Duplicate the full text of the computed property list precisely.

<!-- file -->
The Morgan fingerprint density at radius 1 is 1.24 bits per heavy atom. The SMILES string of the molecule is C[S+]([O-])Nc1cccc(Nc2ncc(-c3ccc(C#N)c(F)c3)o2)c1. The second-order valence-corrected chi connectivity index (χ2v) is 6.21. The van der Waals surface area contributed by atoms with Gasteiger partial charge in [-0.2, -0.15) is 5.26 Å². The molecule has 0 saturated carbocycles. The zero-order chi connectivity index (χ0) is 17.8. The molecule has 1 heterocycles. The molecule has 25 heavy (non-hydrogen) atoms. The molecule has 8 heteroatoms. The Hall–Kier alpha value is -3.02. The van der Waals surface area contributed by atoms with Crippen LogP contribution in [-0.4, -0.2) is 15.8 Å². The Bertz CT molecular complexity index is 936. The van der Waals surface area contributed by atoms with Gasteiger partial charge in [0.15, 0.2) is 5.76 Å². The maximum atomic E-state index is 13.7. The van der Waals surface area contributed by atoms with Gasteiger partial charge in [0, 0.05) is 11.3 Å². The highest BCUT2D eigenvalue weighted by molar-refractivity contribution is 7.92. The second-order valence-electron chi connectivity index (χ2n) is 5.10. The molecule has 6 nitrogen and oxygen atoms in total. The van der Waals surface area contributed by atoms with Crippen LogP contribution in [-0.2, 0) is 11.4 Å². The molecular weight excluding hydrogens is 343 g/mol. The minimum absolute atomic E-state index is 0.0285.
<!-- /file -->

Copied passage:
The Morgan fingerprint density at radius 1 is 1.24 bits per heavy atom. The SMILES string of the molecule is C[S+]([O-])Nc1cccc(Nc2ncc(-c3ccc(C#N)c(F)c3)o2)c1. The second-order valence-corrected chi connectivity index (χ2v) is 6.21. The van der Waals surface area contributed by atoms with Gasteiger partial charge in [-0.2, -0.15) is 5.26 Å². The molecule has 0 saturated carbocycles. The zero-order chi connectivity index (χ0) is 17.8. The molecule has 1 heterocycles. The molecule has 25 heavy (non-hydrogen) atoms. The molecule has 8 heteroatoms. The Hall–Kier alpha value is -3.02. The van der Waals surface area contributed by atoms with Crippen LogP contribution in [-0.4, -0.2) is 15.8 Å². The Bertz CT molecular complexity index is 936. The van der Waals surface area contributed by atoms with Gasteiger partial charge in [0.15, 0.2) is 5.76 Å². The maximum atomic E-state index is 13.7. The van der Waals surface area contributed by atoms with Gasteiger partial charge in [0, 0.05) is 11.3 Å². The highest BCUT2D eigenvalue weighted by molar-refractivity contribution is 7.92. The second-order valence-electron chi connectivity index (χ2n) is 5.10. The molecule has 6 nitrogen and oxygen atoms in total. The van der Waals surface area contributed by atoms with Crippen LogP contribution in [-0.2, 0) is 11.4 Å². The molecular weight excluding hydrogens is 343 g/mol. The minimum absolute atomic E-state index is 0.0285.